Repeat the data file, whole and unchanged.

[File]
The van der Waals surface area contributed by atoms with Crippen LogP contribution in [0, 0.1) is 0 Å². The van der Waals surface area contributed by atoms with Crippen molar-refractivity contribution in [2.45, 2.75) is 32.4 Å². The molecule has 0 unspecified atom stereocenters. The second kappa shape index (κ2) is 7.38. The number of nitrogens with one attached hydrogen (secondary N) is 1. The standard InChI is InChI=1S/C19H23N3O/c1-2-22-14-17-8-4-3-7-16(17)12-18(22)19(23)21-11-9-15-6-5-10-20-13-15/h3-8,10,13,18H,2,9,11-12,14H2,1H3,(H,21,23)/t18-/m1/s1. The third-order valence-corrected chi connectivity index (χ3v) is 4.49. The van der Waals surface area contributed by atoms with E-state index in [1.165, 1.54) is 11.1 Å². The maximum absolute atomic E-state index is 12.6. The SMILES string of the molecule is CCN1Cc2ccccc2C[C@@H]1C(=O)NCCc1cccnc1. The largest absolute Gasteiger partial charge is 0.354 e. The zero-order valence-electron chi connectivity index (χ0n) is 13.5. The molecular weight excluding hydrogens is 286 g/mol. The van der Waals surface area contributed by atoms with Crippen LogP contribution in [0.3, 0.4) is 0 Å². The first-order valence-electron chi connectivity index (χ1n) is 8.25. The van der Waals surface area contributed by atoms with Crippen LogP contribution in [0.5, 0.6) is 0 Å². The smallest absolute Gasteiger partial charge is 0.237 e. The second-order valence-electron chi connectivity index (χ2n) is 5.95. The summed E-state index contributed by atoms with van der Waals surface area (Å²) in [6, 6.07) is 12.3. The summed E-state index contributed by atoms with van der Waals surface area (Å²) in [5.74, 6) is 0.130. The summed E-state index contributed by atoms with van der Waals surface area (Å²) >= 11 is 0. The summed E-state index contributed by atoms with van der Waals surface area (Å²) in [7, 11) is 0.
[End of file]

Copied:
The van der Waals surface area contributed by atoms with Crippen LogP contribution in [0, 0.1) is 0 Å². The van der Waals surface area contributed by atoms with Crippen molar-refractivity contribution in [2.45, 2.75) is 32.4 Å². The molecule has 0 unspecified atom stereocenters. The second kappa shape index (κ2) is 7.38. The number of nitrogens with one attached hydrogen (secondary N) is 1. The standard InChI is InChI=1S/C19H23N3O/c1-2-22-14-17-8-4-3-7-16(17)12-18(22)19(23)21-11-9-15-6-5-10-20-13-15/h3-8,10,13,18H,2,9,11-12,14H2,1H3,(H,21,23)/t18-/m1/s1. The third-order valence-corrected chi connectivity index (χ3v) is 4.49. The van der Waals surface area contributed by atoms with E-state index in [1.165, 1.54) is 11.1 Å². The maximum absolute atomic E-state index is 12.6. The SMILES string of the molecule is CCN1Cc2ccccc2C[C@@H]1C(=O)NCCc1cccnc1. The largest absolute Gasteiger partial charge is 0.354 e. The zero-order valence-electron chi connectivity index (χ0n) is 13.5. The molecular weight excluding hydrogens is 286 g/mol. The van der Waals surface area contributed by atoms with Crippen LogP contribution in [0.3, 0.4) is 0 Å². The first-order valence-electron chi connectivity index (χ1n) is 8.25. The van der Waals surface area contributed by atoms with Crippen LogP contribution in [0.5, 0.6) is 0 Å². The smallest absolute Gasteiger partial charge is 0.237 e. The second-order valence-electron chi connectivity index (χ2n) is 5.95. The summed E-state index contributed by atoms with van der Waals surface area (Å²) in [6, 6.07) is 12.3. The summed E-state index contributed by atoms with van der Waals surface area (Å²) in [5.74, 6) is 0.130. The summed E-state index contributed by atoms with van der Waals surface area (Å²) >= 11 is 0. The summed E-state index contributed by atoms with van der Waals surface area (Å²) in [7, 11) is 0.